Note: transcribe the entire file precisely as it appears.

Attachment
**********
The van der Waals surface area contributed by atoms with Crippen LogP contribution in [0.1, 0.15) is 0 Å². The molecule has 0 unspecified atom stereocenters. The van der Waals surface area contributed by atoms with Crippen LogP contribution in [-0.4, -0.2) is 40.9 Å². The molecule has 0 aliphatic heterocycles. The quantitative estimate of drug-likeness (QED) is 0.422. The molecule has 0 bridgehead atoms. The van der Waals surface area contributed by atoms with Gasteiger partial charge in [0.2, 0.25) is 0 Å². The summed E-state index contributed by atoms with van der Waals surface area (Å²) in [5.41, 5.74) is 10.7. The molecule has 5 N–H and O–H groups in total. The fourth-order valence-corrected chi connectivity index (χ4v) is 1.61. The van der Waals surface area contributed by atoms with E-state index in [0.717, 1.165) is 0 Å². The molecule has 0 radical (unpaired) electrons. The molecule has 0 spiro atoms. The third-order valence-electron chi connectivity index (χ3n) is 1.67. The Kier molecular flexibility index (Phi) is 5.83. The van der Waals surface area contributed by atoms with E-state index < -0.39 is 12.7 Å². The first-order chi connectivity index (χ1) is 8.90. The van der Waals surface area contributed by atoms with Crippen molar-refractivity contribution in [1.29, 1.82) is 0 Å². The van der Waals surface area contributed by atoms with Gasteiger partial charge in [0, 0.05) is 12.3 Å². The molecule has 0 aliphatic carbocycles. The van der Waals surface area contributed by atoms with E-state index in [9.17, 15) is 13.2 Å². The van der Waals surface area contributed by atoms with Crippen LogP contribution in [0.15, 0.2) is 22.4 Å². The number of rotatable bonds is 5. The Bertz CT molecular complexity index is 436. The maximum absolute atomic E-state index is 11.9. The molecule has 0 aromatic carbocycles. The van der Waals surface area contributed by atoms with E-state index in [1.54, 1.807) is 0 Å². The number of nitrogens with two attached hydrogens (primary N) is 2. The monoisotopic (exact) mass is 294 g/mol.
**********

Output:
The van der Waals surface area contributed by atoms with Crippen LogP contribution in [0.1, 0.15) is 0 Å². The molecule has 0 unspecified atom stereocenters. The van der Waals surface area contributed by atoms with Crippen LogP contribution in [-0.4, -0.2) is 40.9 Å². The molecule has 0 aliphatic heterocycles. The quantitative estimate of drug-likeness (QED) is 0.422. The molecule has 0 bridgehead atoms. The van der Waals surface area contributed by atoms with Gasteiger partial charge in [0.2, 0.25) is 0 Å². The summed E-state index contributed by atoms with van der Waals surface area (Å²) in [5.41, 5.74) is 10.7. The molecule has 5 N–H and O–H groups in total. The fourth-order valence-corrected chi connectivity index (χ4v) is 1.61. The van der Waals surface area contributed by atoms with E-state index in [0.717, 1.165) is 0 Å². The molecule has 0 radical (unpaired) electrons. The molecule has 0 spiro atoms. The third-order valence-electron chi connectivity index (χ3n) is 1.67. The Kier molecular flexibility index (Phi) is 5.83. The van der Waals surface area contributed by atoms with E-state index < -0.39 is 12.7 Å². The first-order chi connectivity index (χ1) is 8.90. The van der Waals surface area contributed by atoms with Crippen molar-refractivity contribution in [1.29, 1.82) is 0 Å². The van der Waals surface area contributed by atoms with Gasteiger partial charge in [0, 0.05) is 12.3 Å². The molecule has 0 aliphatic carbocycles. The van der Waals surface area contributed by atoms with E-state index in [9.17, 15) is 13.2 Å². The van der Waals surface area contributed by atoms with Crippen LogP contribution in [0.15, 0.2) is 22.4 Å². The number of rotatable bonds is 5. The Bertz CT molecular complexity index is 436. The maximum absolute atomic E-state index is 11.9. The molecule has 0 aromatic carbocycles. The van der Waals surface area contributed by atoms with E-state index in [1.54, 1.807) is 0 Å². The number of nitrogens with two attached hydrogens (primary N) is 2. The monoisotopic (exact) mass is 294 g/mol.